Advent, Season of Longing.

Victoria Seed

By – Victoria Seed

In the middle ages Advent was often called St Martin’s Fast because it was a penitential season focused on prayer, almsgiving, fasting and abstinence that began on the feast of St Martin de Tours (11th November) and lasted until Christmas.  In those days the faithful had many dark, meatless days of preparation before the joy of the Nativity.  Today the days leading to Christmas are markedly different for most of us.  We hear about the Second Coming of Christ at mass, and are urged to repentance, following the call of John the Baptist, but outside of mass the world is abuzz with premature Christmas excitement.  Christmas parties, Christmas wish-lists, Christmas shopping, Christmas fayres, Christmas decorations and planning the Christmas menu dominate our days and nights.  The humble advent candles, coloured penitential purple and hopeful rose, tell us the time is not yet come, that Jesus is not yet here, but we shove that into a corner behind a glitzy Santa Claus and a and continue with the feast.  Christmas seems to begin sometime in November and go until New Year’s.

There is something understandable about our bacchanalian Advent days: we want to celebrate Christmas.  We want it to be Christmas now.  And why not?  We are not Puritans.  Christmas, the feast of the birth of our Lord, is worth celebrating.  But right now, in the early days of December, the churches are decked out in purple, the congregations sing Come, O Come, Emmanuel, and the readings speak of the end times.  Everything about the mass is reminding us it isn’t Christmas yet.

The liturgical year is a great gift to the faithful.  There is a great and ancient wisdom in the progression of its seasons.  Penitence (purple) prepares us for feasting (white), and every-day, ordinary spiritual practice (green) steadies us and allows the lessons of the high and low to take root and blossom in our souls.  There are times to mourn and weep, times to rejoice and celebrate, and times to be simply faithful.  Advent is the first season of the Catholic liturgical year.  The first Sunday of Advent is our New Year’s Day.  But it is not the starter’s pistol for the Christmas season, so what is it for?  What does it teach us?  Why should the lead up to the Nativity of our Lord require penitence?

I think it is too simplistic to say that Advent is penitential in the same way that Lent is.  The penitence of Lent focuses on the sorrow of Christ’s Passion, and the part we each play in that. But in Advent we are not focused explicitly on the sufferings of Christ, we are focused on his absence.  The penance we are called to is to prepare for his coming.  Prepare the Way! Make straight His path!  In Lent, our penance is a symbolic atonement, participation in the sufferings of Christ.  But Advent brings us back to the beginning.  It is the beginning of the Church year, and the beginning of every journey of faith.  Advent is the season of longing for a God who is not yet present.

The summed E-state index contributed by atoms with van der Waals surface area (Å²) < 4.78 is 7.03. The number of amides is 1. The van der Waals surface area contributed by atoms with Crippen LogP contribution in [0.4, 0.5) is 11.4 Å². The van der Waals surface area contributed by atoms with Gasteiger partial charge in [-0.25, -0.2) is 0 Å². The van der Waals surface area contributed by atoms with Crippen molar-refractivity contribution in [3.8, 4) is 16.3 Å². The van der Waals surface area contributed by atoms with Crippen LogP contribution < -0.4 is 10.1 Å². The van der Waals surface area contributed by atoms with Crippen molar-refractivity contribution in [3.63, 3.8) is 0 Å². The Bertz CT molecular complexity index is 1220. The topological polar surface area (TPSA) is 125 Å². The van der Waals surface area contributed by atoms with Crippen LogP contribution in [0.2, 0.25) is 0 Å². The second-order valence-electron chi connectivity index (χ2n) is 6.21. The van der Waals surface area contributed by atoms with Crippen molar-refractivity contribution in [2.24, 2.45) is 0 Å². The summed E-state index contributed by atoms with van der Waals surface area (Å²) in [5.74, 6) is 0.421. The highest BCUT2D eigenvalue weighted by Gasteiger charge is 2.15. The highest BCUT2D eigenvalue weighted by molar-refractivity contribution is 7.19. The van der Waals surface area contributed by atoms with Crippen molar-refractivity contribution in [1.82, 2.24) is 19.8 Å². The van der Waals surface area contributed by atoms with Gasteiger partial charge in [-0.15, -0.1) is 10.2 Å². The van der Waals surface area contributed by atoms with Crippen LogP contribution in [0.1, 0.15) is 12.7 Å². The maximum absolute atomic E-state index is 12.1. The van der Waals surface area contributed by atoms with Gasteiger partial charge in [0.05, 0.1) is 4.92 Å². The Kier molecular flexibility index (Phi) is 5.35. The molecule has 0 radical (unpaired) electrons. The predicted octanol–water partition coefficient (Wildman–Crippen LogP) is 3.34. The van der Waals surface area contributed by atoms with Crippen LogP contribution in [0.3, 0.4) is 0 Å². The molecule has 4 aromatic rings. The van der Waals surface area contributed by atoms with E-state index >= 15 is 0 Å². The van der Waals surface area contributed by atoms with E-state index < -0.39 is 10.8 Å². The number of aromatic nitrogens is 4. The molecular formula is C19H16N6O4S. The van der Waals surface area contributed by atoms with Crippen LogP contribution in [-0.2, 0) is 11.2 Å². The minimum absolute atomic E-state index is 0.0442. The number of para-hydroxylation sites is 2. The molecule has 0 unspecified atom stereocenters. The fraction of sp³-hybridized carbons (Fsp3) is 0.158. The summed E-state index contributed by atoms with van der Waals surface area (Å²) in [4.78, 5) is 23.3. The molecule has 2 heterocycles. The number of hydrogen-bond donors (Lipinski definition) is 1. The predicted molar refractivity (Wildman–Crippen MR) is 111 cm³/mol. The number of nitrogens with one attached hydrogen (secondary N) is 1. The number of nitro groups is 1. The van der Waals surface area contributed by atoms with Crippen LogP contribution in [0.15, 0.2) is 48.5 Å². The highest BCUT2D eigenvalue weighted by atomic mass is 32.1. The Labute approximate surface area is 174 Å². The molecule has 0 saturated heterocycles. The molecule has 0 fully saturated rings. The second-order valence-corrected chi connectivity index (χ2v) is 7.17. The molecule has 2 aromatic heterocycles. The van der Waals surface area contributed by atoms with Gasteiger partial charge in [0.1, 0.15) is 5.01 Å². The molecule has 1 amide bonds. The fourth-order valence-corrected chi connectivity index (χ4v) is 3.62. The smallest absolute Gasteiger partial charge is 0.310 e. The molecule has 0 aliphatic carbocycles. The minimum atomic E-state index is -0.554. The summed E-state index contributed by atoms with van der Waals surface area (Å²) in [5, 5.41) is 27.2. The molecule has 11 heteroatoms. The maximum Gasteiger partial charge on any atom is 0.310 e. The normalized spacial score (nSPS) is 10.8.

From the earliest days of humanity, faith has begun with this longing that only God can answer.  The stories of the Old Testament tell us about it: Sarah and Abraham longed for a child, Moses longed for the Promised Land, the Israelites in captivity and exile longed for the restoration of the Kingdom.  All longed for the coming of the Messiah.  In the Gospels too we see stories that start with longing fulfilled only in Christ.  Mary and Joseph, Zachariah and Elizabeth, John the Baptist, Simeon and Anna all have desires that await the coming of Christ.  The Magi travel far, following the star, drawn by longing across the dessert to pay homage to Christ.  And all of them had to begin in something like Advent.  It was this desire for God that allowed them to recognise Christ when at last he came.  He and he alone was the answer to their hearts’ deepest desires.  Their faith – our faith – is at root one of longing, not of fulfilment.

In this life we will never be complete.  We are a fallen people, and in Advent we re-join those wandering in the dessert, offered only cryptic promises as consolation.  Today we feel longing as acutely as our forebears, perhaps even more so.  We are restless and impatient: the noise and distraction of modern life can make it hard to pin down what we desire, and the instant gratification available for most desires allows us to be temporarily numb to the call of grace.  Advent is the season to feel the lack of God’s incarnate presence, to allow it to leave us hollow, incomplete and unfulfilled.  The focus of the readings at mass on the end times and remind us that we too, who live more than two millennia after the birth of Jesus, are waiting for him to arrive.  We are still waiting for the Messiah.  We are still on a journey towards God.

Advent is a time to renew our own faith in that for which we long.  We do penance, make sacrifices and deny ourselves the pleasures of Christmas season so that we can more keenly feel that hunger, and also to prepare ourselves for the fulfilment of the deepest desire of soul.  It would be a shame if Christ, the root of all our longing, was to return and find us sated on worldly pleasures, too full to welcome him in.  Fasting, prayer and almsgiving are all ways of making the hollowness we feel God-shaped.  Embracing the desolation of Advent can transform our longing into the virtue of hope, awaken in us a sense of wonder, and prepare us to celebrate with joy Emmanuel, Christ with us on Christmas morning, and to rejoice, feast and make merry for the whole of the liturgical season of Christmas.

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